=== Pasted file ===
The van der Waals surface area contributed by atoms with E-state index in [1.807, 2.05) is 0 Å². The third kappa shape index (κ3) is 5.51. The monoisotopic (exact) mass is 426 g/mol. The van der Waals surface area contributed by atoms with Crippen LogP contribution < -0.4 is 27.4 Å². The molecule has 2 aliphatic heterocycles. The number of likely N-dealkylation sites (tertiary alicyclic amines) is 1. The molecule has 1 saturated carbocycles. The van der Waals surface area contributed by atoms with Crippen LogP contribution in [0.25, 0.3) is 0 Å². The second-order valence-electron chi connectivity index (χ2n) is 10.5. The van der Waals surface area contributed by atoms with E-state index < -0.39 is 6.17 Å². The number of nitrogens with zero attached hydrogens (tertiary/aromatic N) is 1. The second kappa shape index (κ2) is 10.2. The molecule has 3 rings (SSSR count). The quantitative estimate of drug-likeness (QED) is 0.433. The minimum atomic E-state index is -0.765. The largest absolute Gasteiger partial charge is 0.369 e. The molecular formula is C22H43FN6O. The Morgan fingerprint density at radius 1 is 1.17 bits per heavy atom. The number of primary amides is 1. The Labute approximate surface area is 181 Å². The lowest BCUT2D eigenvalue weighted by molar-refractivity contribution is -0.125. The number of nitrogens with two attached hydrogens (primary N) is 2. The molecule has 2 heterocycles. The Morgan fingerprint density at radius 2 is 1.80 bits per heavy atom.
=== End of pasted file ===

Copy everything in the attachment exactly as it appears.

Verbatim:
The van der Waals surface area contributed by atoms with E-state index in [1.807, 2.05) is 0 Å². The third kappa shape index (κ3) is 5.51. The monoisotopic (exact) mass is 426 g/mol. The van der Waals surface area contributed by atoms with Crippen LogP contribution < -0.4 is 27.4 Å². The molecule has 2 aliphatic heterocycles. The number of likely N-dealkylation sites (tertiary alicyclic amines) is 1. The molecule has 1 saturated carbocycles. The van der Waals surface area contributed by atoms with Crippen LogP contribution in [0.25, 0.3) is 0 Å². The second-order valence-electron chi connectivity index (χ2n) is 10.5. The van der Waals surface area contributed by atoms with E-state index < -0.39 is 6.17 Å². The number of nitrogens with zero attached hydrogens (tertiary/aromatic N) is 1. The second kappa shape index (κ2) is 10.2. The molecule has 3 rings (SSSR count). The quantitative estimate of drug-likeness (QED) is 0.433. The minimum atomic E-state index is -0.765. The largest absolute Gasteiger partial charge is 0.369 e. The molecular formula is C22H43FN6O. The Morgan fingerprint density at radius 1 is 1.17 bits per heavy atom. The number of primary amides is 1. The Labute approximate surface area is 181 Å². The lowest BCUT2D eigenvalue weighted by molar-refractivity contribution is -0.125. The number of nitrogens with two attached hydrogens (primary N) is 2. The molecule has 2 heterocycles. The Morgan fingerprint density at radius 2 is 1.80 bits per heavy atom.